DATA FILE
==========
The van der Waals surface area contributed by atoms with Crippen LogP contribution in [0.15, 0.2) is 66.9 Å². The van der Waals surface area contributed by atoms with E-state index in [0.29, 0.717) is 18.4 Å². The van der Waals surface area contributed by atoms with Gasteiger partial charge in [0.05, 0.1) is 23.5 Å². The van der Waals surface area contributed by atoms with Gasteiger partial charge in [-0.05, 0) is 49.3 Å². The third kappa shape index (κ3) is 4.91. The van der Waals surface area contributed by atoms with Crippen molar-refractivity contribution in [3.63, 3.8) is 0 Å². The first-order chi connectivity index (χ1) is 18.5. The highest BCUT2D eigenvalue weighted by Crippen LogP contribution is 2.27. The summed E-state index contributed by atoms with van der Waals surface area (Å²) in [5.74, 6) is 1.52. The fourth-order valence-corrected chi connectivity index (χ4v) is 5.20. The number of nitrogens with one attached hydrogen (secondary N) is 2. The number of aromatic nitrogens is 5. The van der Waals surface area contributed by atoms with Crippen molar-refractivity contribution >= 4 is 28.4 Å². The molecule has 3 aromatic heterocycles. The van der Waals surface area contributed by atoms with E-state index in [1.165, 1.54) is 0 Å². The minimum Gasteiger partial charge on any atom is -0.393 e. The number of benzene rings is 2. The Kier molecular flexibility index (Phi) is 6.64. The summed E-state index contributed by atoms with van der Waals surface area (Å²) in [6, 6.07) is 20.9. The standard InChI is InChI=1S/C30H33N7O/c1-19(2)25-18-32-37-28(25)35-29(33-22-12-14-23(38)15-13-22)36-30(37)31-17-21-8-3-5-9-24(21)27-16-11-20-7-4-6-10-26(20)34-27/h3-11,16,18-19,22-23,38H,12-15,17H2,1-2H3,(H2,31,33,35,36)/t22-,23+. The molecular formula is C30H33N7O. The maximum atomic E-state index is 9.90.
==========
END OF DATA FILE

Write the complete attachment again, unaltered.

The van der Waals surface area contributed by atoms with Crippen LogP contribution in [0.15, 0.2) is 66.9 Å². The van der Waals surface area contributed by atoms with E-state index in [0.29, 0.717) is 18.4 Å². The van der Waals surface area contributed by atoms with Gasteiger partial charge in [0.05, 0.1) is 23.5 Å². The van der Waals surface area contributed by atoms with Gasteiger partial charge in [-0.05, 0) is 49.3 Å². The third kappa shape index (κ3) is 4.91. The van der Waals surface area contributed by atoms with Crippen molar-refractivity contribution in [3.63, 3.8) is 0 Å². The first-order chi connectivity index (χ1) is 18.5. The highest BCUT2D eigenvalue weighted by Crippen LogP contribution is 2.27. The summed E-state index contributed by atoms with van der Waals surface area (Å²) in [5.74, 6) is 1.52. The fourth-order valence-corrected chi connectivity index (χ4v) is 5.20. The number of nitrogens with one attached hydrogen (secondary N) is 2. The number of aromatic nitrogens is 5. The van der Waals surface area contributed by atoms with Crippen molar-refractivity contribution >= 4 is 28.4 Å². The molecule has 3 aromatic heterocycles. The van der Waals surface area contributed by atoms with E-state index in [1.165, 1.54) is 0 Å². The minimum Gasteiger partial charge on any atom is -0.393 e. The number of benzene rings is 2. The Kier molecular flexibility index (Phi) is 6.64. The summed E-state index contributed by atoms with van der Waals surface area (Å²) in [6, 6.07) is 20.9. The standard InChI is InChI=1S/C30H33N7O/c1-19(2)25-18-32-37-28(25)35-29(33-22-12-14-23(38)15-13-22)36-30(37)31-17-21-8-3-5-9-24(21)27-16-11-20-7-4-6-10-26(20)34-27/h3-11,16,18-19,22-23,38H,12-15,17H2,1-2H3,(H2,31,33,35,36)/t22-,23+. The molecular formula is C30H33N7O. The maximum atomic E-state index is 9.90.